Truck fleets should avoid London and Paris traffic congestion

Any fleet with freight to move in Europe, would be well advised to avoid London and Paris. That’s one of the conclusions drawn from a study of European traffic congestion by Inrix, a provider of traffic services

Any fleet with freight to move in Europe, would be well advised to avoid London and Paris. That’s one of the conclusions drawn from a study of European traffic congestion by Inrix, a provider of traffic services.

“Our business is built on knowing what’s going on with traffic day in and day out in 20 countries,” said Hans Puvogel, GM of Inrix Europe. “The scorecard, and the data powering the report, will contribute enormously to a better understanding of traffic congestion on roads, helping governments and businesses free people and commerce from gridlock.”

Inrix supplies traffic data to Ford Motor Co., TomTom, MapQuest, Microsoft, and TeleNav to name just a few clients. The company offers statistical analysis of traffic data gleaned from various public and private sources.

Drivers in Manchester spend an average of 72 hours per year stuck in traffic, slightly more than the 70 hours drivers in Paris spend, although Paris ranks as the most clogged city in the six European countries studied (U.K., France, Germany, The Netherlands, Belgium, and Luxembourg).

London is the second most clogged city, according to the study, with drivers spending an average of 54 hours per year in traffic.

“While traffic outside of the Paris region isn’t nearly as bad as in other European countries, the fact that eight of Europe’s Top 10 worst bottlenecks are located in Ile de France shows that traffic has a significant impact on the French economy, the environment as well as the mobility of its citizens,” said Puvogel.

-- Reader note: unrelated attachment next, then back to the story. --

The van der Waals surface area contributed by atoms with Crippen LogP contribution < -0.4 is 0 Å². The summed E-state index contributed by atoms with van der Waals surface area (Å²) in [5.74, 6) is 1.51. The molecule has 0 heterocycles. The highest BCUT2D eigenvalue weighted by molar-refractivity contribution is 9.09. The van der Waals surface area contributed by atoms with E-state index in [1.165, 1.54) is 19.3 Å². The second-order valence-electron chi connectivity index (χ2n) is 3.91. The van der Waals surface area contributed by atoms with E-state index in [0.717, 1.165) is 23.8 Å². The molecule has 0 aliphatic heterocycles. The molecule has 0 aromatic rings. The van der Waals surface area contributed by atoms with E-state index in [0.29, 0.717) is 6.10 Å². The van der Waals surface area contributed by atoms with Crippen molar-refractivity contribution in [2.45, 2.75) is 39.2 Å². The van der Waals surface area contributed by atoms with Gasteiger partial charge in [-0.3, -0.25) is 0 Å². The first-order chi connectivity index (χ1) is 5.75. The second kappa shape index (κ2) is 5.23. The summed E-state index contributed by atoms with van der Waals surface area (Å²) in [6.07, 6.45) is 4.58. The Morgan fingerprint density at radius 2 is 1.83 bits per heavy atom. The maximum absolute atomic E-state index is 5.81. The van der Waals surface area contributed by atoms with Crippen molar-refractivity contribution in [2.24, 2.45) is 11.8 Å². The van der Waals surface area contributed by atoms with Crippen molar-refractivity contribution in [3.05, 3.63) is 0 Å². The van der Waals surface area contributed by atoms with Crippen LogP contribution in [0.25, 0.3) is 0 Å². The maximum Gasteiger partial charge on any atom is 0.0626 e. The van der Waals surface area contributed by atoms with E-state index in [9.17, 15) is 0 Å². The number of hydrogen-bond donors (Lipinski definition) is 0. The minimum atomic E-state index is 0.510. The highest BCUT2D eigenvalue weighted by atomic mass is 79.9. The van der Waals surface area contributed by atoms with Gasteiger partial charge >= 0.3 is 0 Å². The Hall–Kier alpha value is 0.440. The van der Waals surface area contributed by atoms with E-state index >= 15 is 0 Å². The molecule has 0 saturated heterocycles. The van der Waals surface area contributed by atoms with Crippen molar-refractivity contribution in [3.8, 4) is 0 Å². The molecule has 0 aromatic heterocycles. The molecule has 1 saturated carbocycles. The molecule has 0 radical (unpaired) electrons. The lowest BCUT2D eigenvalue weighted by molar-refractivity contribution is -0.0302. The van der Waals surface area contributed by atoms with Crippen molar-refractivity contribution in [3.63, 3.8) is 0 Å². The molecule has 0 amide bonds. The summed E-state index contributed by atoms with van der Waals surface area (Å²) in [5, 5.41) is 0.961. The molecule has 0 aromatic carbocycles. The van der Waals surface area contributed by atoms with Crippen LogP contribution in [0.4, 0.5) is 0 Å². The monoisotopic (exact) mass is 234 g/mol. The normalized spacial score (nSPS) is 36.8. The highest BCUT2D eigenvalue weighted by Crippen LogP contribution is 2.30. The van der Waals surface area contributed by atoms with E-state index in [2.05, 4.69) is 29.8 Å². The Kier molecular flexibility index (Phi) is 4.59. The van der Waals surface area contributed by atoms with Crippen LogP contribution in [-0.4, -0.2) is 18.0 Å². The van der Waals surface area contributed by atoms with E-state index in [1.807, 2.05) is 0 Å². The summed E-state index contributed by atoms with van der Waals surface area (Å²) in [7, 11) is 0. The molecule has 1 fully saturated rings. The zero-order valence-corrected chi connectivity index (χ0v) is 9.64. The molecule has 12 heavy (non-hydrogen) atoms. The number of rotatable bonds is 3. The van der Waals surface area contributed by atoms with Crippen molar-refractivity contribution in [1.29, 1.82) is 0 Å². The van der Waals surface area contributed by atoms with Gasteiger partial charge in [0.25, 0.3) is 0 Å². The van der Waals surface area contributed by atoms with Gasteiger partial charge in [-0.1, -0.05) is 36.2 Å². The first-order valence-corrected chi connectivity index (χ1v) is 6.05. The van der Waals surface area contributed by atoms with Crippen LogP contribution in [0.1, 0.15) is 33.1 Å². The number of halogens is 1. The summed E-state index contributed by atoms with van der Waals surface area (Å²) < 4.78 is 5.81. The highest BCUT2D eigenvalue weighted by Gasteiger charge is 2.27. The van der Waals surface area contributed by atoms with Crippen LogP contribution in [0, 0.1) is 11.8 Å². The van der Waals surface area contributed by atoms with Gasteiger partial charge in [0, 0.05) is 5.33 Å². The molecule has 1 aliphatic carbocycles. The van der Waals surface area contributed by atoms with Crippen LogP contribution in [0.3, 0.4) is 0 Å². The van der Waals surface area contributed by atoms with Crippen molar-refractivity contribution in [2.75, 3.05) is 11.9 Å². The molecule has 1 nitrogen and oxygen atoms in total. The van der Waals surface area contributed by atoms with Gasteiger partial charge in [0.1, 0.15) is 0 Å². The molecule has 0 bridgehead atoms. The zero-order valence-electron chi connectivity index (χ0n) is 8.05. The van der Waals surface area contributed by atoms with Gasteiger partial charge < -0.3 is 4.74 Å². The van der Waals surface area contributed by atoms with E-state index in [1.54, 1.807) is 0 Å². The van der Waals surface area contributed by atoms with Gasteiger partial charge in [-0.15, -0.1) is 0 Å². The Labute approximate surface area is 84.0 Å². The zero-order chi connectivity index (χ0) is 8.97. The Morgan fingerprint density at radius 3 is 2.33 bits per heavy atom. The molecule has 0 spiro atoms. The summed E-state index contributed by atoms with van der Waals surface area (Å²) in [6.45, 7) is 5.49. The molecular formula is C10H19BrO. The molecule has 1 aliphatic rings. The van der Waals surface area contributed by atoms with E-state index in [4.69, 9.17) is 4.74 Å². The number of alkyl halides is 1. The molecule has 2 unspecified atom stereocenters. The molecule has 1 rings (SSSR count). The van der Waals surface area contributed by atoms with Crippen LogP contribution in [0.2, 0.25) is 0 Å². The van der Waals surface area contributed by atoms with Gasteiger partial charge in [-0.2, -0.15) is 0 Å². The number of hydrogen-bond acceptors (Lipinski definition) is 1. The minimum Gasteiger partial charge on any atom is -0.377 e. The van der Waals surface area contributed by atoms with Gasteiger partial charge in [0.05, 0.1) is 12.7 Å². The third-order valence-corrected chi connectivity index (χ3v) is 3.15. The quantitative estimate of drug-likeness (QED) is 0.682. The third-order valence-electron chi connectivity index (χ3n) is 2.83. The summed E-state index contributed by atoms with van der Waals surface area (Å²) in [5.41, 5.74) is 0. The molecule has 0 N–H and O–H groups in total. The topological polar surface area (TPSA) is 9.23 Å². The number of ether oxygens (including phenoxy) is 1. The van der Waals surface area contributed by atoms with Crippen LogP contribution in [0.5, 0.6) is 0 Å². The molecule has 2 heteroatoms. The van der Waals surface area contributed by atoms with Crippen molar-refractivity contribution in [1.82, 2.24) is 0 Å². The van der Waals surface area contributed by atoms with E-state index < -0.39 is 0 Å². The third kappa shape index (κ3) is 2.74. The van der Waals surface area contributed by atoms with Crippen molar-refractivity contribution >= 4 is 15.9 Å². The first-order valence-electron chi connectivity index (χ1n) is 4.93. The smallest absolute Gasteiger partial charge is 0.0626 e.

Each of the studied countries showed some unique characteristics. For instance, in England, the worst commuting hour is Monday morning between 8 and 9 a.m. and the worst evening commute is Friday afternoon. Wednesday was cited as the best traffic day.

In Germany, though, the worst traffic day is Thursday, which also is the day for the worst morning commute and the worst evening commute. The best day of the week for traffic is Friday.

French drivers have an easy time of it on Mondays, but the Tuesday morning commute is the worst of the week and traveling on a Thursday is the worst time, according to the study. Thursday was also the worst day for travel in both Belguim and The Netherlands.

In Utrecht, The Netherlands, drivers will sit in traffic for 75 hours per year. Arnhem (67 hours), Den Haag (61) and Amsterdam (65) are also notoriously tough commutes, in that country, Inrix said.

“Randstad, Arnhem and Utrecht rank among the most congested urban areas in Europe where drivers waste more than 65 hours per year, over one full work week, in traffic,” said Puvogel.

On average, the study revealed that drivers in the U.K. can expect a Travel Time Tax (T3)-- the amount of time it takes to travel on a congested road as opposed to the same road during uncongested times-- of 22%.

By comparison, the T3 time in France is 14%; in Germany 19%; and 21% in both The Netherlands and Luxembourg.

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